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Nigeria loses 50% farm gate value of produce to pest annually

Nigerian farmers lose 50% farm gate value of produce to pest annually

The Nigeria Agricultural Quarantine Service has disclosed plans to establish plant health clinics across the six geopolitical zones to address farm losses as well as boost farm produce.

Mohammed Mahmood Abubakar, Minister of Agriculture and Rural Development speaking during a press conference to mark the 2021 International day of plant health on Monday, said that plant health threats undermine national food security and increase the vulnerability of livelihoods dependent on crop value chains.

According to the Minister, Nigeria loses 50 percent of its annual farm gate value to damages caused by pests.

He said, “We must take plant health seriously because plants are in constant danger of attack by viruses, bacteria, nematodes, insects, aphids, and fungi.

“These plant health threats undermine food security and increase the vulnerability of livelihoods dependent on crop value chains. In Nigeria, we lose 50 percent of our annual farm gate value to the damages of pests. They cause yield and quality losses, reduce food availability, and increase food prices.”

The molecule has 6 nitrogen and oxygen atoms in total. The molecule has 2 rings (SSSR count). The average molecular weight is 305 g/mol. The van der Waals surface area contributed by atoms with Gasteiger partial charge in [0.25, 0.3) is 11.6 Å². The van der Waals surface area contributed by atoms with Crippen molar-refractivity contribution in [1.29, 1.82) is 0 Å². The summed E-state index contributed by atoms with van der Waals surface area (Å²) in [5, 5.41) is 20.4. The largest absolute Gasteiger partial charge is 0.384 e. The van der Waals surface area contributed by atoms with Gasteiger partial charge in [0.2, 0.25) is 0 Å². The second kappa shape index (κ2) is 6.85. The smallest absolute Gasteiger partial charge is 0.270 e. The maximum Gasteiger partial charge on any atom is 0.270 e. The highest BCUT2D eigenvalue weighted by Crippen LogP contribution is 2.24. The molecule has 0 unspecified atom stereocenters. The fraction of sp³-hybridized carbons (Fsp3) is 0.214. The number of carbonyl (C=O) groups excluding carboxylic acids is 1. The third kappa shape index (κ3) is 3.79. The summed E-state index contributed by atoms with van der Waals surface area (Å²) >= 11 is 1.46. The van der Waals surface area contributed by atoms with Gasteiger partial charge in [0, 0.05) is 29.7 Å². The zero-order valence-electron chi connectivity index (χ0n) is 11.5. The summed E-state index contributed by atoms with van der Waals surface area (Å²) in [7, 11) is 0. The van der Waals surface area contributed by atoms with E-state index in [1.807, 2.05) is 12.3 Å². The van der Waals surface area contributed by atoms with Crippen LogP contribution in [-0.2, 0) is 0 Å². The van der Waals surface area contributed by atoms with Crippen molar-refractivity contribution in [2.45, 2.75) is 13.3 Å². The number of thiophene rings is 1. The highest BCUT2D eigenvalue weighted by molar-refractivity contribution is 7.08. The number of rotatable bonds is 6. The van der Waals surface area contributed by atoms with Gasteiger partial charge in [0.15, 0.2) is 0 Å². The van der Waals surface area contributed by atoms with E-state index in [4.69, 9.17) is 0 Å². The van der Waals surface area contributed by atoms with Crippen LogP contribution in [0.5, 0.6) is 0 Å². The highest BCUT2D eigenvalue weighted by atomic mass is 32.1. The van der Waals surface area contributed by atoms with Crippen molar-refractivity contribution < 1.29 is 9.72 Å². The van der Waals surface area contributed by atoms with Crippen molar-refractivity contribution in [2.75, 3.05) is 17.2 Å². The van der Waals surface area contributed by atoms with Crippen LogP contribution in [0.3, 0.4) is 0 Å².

He noted that a major challenge in plant health is the uncontrolled use of plant protection products including sniper and other lethal chemicals.

Read also: Take pride in rice farming, Anambra farmer urges youths

Incorrect, inappropriate, and abusive application of pesticides and herbicides can imperil human and animal health and the environment. The World Trade Organization (WTO) categorizes these plant contaminants and pests as impediments to trade.

The director-general, NAQS, Vincent Isegbe in his remark noted that promoting healthy plants boost the confidence of trading partners in the quality and safety of plants and plant products being exported.

According to him, the exportation of substandard agricultural produce has gained headway in recent times due to compromises between security officers and airline officials at the point of clearance.

“We have discovered that at the point of goods clearance, there are compromises between security officers and airline officials that permit packaging of products that are are not supposed to be exported. So when they are detected, it renders both the good agricultural produce unfit.

“Also, there are people that forge certificates to export their produce. We encourage exporters to do things right to avoid rejection.

The DG speaking further, stressed the need for farmers to add value to produce before they are sold out.

“Other countries make so many monies from value addition activities, and we can make huge foreign exchange too from what we see as common produce,” he said.